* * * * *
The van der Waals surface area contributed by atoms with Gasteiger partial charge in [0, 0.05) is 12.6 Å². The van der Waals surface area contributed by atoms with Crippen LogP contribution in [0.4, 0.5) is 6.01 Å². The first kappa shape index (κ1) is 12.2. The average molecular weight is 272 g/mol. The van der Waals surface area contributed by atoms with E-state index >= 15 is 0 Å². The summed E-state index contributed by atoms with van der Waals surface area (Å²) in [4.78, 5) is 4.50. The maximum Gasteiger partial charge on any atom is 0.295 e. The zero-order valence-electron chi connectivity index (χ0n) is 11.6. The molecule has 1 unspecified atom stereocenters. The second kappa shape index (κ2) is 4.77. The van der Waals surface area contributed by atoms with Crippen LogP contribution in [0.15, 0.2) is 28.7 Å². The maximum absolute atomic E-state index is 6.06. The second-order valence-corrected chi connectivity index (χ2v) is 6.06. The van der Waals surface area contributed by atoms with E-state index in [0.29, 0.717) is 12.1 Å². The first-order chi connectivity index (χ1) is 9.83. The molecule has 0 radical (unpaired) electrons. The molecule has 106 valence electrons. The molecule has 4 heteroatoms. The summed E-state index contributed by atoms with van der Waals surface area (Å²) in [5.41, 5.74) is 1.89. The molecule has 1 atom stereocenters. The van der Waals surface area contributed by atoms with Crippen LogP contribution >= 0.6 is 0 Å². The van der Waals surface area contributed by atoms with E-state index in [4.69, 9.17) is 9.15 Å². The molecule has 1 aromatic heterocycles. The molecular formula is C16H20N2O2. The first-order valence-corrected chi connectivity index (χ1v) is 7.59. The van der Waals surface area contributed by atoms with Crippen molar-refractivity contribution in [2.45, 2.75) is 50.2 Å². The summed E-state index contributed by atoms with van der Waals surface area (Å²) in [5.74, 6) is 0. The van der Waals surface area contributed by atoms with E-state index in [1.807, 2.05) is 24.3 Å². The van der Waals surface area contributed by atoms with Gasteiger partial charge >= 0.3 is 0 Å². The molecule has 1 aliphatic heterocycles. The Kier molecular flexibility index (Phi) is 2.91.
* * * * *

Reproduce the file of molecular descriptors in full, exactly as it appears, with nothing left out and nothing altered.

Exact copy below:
The van der Waals surface area contributed by atoms with Gasteiger partial charge in [0, 0.05) is 12.6 Å². The van der Waals surface area contributed by atoms with Crippen LogP contribution in [0.4, 0.5) is 6.01 Å². The first kappa shape index (κ1) is 12.2. The average molecular weight is 272 g/mol. The van der Waals surface area contributed by atoms with E-state index >= 15 is 0 Å². The summed E-state index contributed by atoms with van der Waals surface area (Å²) in [4.78, 5) is 4.50. The maximum Gasteiger partial charge on any atom is 0.295 e. The zero-order valence-electron chi connectivity index (χ0n) is 11.6. The molecule has 1 unspecified atom stereocenters. The second kappa shape index (κ2) is 4.77. The van der Waals surface area contributed by atoms with Crippen LogP contribution in [0.15, 0.2) is 28.7 Å². The maximum absolute atomic E-state index is 6.06. The second-order valence-corrected chi connectivity index (χ2v) is 6.06. The van der Waals surface area contributed by atoms with E-state index in [0.29, 0.717) is 12.1 Å². The first-order chi connectivity index (χ1) is 9.83. The molecule has 0 radical (unpaired) electrons. The molecule has 106 valence electrons. The molecule has 4 heteroatoms. The summed E-state index contributed by atoms with van der Waals surface area (Å²) in [5.41, 5.74) is 1.89. The molecule has 1 atom stereocenters. The van der Waals surface area contributed by atoms with Crippen LogP contribution >= 0.6 is 0 Å². The van der Waals surface area contributed by atoms with E-state index in [4.69, 9.17) is 9.15 Å². The molecule has 1 aromatic heterocycles. The molecular formula is C16H20N2O2. The first-order valence-corrected chi connectivity index (χ1v) is 7.59. The van der Waals surface area contributed by atoms with Crippen molar-refractivity contribution in [2.45, 2.75) is 50.2 Å². The summed E-state index contributed by atoms with van der Waals surface area (Å²) in [5.74, 6) is 0. The van der Waals surface area contributed by atoms with E-state index in [1.807, 2.05) is 24.3 Å². The van der Waals surface area contributed by atoms with Gasteiger partial charge >= 0.3 is 0 Å². The molecule has 1 aliphatic heterocycles. The Kier molecular flexibility index (Phi) is 2.91.